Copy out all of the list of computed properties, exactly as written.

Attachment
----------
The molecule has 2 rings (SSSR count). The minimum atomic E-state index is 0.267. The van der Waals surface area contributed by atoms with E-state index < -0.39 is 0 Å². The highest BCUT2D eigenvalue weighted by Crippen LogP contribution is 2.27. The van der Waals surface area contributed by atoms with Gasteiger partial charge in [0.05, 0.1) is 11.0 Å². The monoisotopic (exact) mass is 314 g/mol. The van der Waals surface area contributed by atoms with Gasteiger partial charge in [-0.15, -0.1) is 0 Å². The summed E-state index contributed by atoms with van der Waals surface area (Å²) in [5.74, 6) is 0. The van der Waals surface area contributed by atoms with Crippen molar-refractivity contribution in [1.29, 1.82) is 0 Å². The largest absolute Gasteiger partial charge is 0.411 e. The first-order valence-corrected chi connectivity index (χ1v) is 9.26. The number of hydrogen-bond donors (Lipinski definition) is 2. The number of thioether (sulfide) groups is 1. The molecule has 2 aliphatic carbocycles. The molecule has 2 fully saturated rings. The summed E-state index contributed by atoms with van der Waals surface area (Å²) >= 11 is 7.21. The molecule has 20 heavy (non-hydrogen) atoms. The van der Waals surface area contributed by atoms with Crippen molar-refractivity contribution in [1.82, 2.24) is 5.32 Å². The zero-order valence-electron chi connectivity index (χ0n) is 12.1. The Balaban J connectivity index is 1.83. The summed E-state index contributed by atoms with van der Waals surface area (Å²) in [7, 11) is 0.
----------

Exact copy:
The molecule has 2 rings (SSSR count). The minimum atomic E-state index is 0.267. The van der Waals surface area contributed by atoms with E-state index < -0.39 is 0 Å². The highest BCUT2D eigenvalue weighted by Crippen LogP contribution is 2.27. The van der Waals surface area contributed by atoms with Gasteiger partial charge in [0.05, 0.1) is 11.0 Å². The monoisotopic (exact) mass is 314 g/mol. The van der Waals surface area contributed by atoms with Gasteiger partial charge in [-0.15, -0.1) is 0 Å². The summed E-state index contributed by atoms with van der Waals surface area (Å²) in [5.74, 6) is 0. The van der Waals surface area contributed by atoms with Crippen molar-refractivity contribution in [1.29, 1.82) is 0 Å². The largest absolute Gasteiger partial charge is 0.411 e. The first-order valence-corrected chi connectivity index (χ1v) is 9.26. The number of hydrogen-bond donors (Lipinski definition) is 2. The number of thioether (sulfide) groups is 1. The molecule has 2 aliphatic carbocycles. The molecule has 2 fully saturated rings. The summed E-state index contributed by atoms with van der Waals surface area (Å²) >= 11 is 7.21. The molecule has 20 heavy (non-hydrogen) atoms. The van der Waals surface area contributed by atoms with Crippen molar-refractivity contribution in [1.82, 2.24) is 5.32 Å². The zero-order valence-electron chi connectivity index (χ0n) is 12.1. The Balaban J connectivity index is 1.83. The summed E-state index contributed by atoms with van der Waals surface area (Å²) in [7, 11) is 0.